David Mamet Peace Quotes

View some of the most famous Peace quotes by David Mamet; Click on the quote page to view more details about the quote.

David Mamet quotes on other topics

David Mamet has written about various topics extensively and has many famous quotes about;

Age Business Computers Death Experience Family Fear Government Happiness Morning Movies Politics Religion Society Truth

Peace quotes by other authors

We have hundreds of other famous Peace quotes by various authors. A list of those authors is as follows;

A. J. Muste A. J. P. Taylor Abba Eban Abdallah II Abraham Kuyper Abraham Lincoln Abraham Maslow Adam Smith Adlai E.Stevenson View all

Frequently Asked Questions (FAQ)

What did David Mamet say about Peace?

David Mamet has written many quotes about Peace. E.g.,

  • Policemen so cherish their status as keepers of the peace and protectors of the public that they have occasionally been known to beat to death those citizens or groups who question that status.
  • My idea of perfect happiness is a healthy family, peace between nations, and all the critics die.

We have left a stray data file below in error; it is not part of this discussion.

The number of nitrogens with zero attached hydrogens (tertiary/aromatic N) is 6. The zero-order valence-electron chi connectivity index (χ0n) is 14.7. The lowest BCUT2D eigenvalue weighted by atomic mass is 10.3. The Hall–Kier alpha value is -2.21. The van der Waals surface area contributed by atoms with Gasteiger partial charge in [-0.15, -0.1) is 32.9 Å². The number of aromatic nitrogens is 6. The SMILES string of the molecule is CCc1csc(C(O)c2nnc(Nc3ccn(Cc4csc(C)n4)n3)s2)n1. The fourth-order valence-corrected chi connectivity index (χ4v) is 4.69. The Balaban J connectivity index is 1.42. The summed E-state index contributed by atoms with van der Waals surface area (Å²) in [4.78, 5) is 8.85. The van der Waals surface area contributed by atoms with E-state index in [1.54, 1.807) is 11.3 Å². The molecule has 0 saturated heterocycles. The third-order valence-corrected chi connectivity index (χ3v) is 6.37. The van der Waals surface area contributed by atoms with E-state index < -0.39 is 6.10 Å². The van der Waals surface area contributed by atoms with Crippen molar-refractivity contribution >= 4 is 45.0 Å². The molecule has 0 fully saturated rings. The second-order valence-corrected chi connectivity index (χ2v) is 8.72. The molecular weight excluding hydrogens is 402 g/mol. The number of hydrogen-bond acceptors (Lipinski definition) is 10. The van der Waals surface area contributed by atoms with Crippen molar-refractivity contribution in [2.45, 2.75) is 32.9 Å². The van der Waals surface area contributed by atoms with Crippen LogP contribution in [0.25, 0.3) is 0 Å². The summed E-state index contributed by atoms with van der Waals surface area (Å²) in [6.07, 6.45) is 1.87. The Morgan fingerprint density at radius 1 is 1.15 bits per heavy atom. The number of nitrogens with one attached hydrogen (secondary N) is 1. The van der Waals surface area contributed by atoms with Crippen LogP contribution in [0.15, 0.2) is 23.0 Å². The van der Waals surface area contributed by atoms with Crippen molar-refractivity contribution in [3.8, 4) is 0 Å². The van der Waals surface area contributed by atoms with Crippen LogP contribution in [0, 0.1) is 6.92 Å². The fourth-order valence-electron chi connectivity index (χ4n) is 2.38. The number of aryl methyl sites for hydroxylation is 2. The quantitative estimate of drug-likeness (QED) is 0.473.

• The Founders recognized that Government is quite literally a necessary evil, that there must be opposition, between its various branches, and between political parties, for these are the only ways to temper the individual's greed for power and the electorates' desires for peace by submission to coercion or blandishment.

What are the top most famous Peace quotes by David Mamet?

Here are the top most famous quotes about Peace by David Mamet.

  • Policemen so cherish their status as keepers of the peace and protectors of the public that they have occasionally been known to beat to death those citizens or groups who question that status.
  • My idea of perfect happiness is a healthy family, peace between nations, and all the critics die.
  • The Founders recognized that Government is quite literally a necessary evil, that there must be opposition, between its various branches, and between political parties, for these are the only ways to temper the individual's greed for power and the electorates' desires for peace by submission to coercion or blandishment.
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